Should we write “bother” and “father” with the same vowel, even though the Brits pronounce them distinctly?
Should we write “cats” and “dogz”, to reflect actual pronunciation, and lose the visual consistency of spelling our plural ending as “s” in all cases? (It turns out that English-speaking readers derive a lot of useful morphological information from orthography — when you start spelling allomorphs differently, you make reading harder.)
Then suppose we did reform spelling, and suppose we do it based on educated Chicago pronunciation. Do we have to change the spelling every 50 years to reflect ongoing changes in Chicago pronunciation? Reissue all dictionaries and books in print? Have each generation of Americans spelling differently?
These ideas are so impractical that they can’t really be taken seriously. My impression is that most people who advocate English spelling reform haven’t really thought through all of the complexities and disadvantages.
An aside: there’s a reason that British English dictionaries and French dictionaries use IPA to indicate pronunciation, while American dictionaries don’t. There is a standard pronunciation in those countries: RP in England, Parisian French in Paris. So there is an actual pronunciation to indicate with IPA. But American English has no one standard pronunciation. The pronunciation notation in American dictionaries has symbols defined not in absolute terms, but in terms of sounds in particular words. That way, no matter what your dialect of English, the pronunciation guide will give you a correct pronunciation _in your dialect_. To a large extent English spelling works on the same principle.
“membership to the Unnecessary Distinction in Hanzi category”？
反复学习，多次操作使自身的水平/等级提高的过程 。像是英文中的 Train。
“炼”的意思多指物质/事物本质发生巨大变化的结果 像是英文中的：Refine ，Smelt
1，从花里提炼出了香料 (提炼 多用于化学方面 ， 花 —— 香料)
2，把铁矿石冶炼成了钢材 （指锻造或冶炼 ， 铁矿石 —— 钢材）
3，锻炼身体 / 锻炼出了钢铁般的意志 （把人的身体或者精神比喻作其他物质/材料 加以改造 ）
练 和 炼 因为读音相同口头上听不出来
It’s a great example — at what point does one morpheme or word become two? When a word develops an extended or metaphorical meaning, how different does that have to be before it is considered two words instead of one word with two related meanings?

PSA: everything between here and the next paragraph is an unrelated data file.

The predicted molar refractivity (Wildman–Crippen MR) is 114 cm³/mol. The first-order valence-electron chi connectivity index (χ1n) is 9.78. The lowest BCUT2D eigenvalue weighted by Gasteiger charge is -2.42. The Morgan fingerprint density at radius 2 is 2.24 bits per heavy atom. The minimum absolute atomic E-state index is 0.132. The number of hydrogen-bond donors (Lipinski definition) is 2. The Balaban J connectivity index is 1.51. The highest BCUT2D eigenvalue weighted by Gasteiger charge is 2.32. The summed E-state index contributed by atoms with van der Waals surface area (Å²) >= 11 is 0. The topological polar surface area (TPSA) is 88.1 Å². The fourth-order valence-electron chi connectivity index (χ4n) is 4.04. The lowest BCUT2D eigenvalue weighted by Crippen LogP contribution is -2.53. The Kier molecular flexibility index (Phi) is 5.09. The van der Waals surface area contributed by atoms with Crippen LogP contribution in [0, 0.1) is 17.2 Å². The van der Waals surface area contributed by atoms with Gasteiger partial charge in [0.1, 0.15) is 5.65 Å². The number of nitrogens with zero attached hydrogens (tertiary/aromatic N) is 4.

In English, mostly only lexicographers care about this, because it affects the way they right the dictionary entries. But the spelling of the word won’t change.
In a logographic script, perception that two words have developed will lead to pressure to use separate characters for them, to maintain the perceived one-to-one relationship between graphs and meanings.
A good rule of thumb might be that if Chinese speakers themselves can’t remember which graph to use, then we can conclude we may not really have distinct words, just shades of meaning for one word.
@很有区别: great comment. Now you’ve got your own followup post!
@Zev: nice rule of thumb. Much more script-conservative than the one I propose in the followup post. In practice, using Pinyin IMEs, it’s becoming easier and easier for Chinese speakers to “remember” (i.e. have the IME remember) which is the right character, so I’m not sure how that would work in.
“scientific studies can measure the delay in reading homophonous words”—hehe they’re more-or-less scientific studies to prove just about anything. i mean i just read about a study which got advertised as showing that coffee with sugar may help you think. turns out what they found was that they could ‘see something’ on their brain scanners when they intoxicated people with coffee plus 25 times the sweetness of your average coffee, administered in the form of dextrose, and concluded that ‘maybe this shows the brain processes data a little more efficiently’ under the circumstances given.
in another study that got discussed here: http://languagelog.ldc.upenn.edu/nll/?p=2799 the writers make a claim that computer games are bad for learning. turns out he made 11 boys learn vocabulary, then either sit in front of the tv or in front of the computer or do nothing, and then count the words they recalled. the statistical part of it is thinner than ice in late spring and mainly relies on the convention that ‘statistically significant’ should mean ‘less than 5% chance of error’. which, given the number of tested persons and the overall methodology, is a big laugh. i mean even in double blind studies (where neither the subjects nor the people who administer drugs know who gets the real thing and who a placebo) as much as 80% (eight out of ten!) probands can correctly guess what they swallowed.
generally i am very critical of disciplines that derive all of their findings by measuring minuscule delays in the performances of test persons, most of them measured under very artificial circumstances.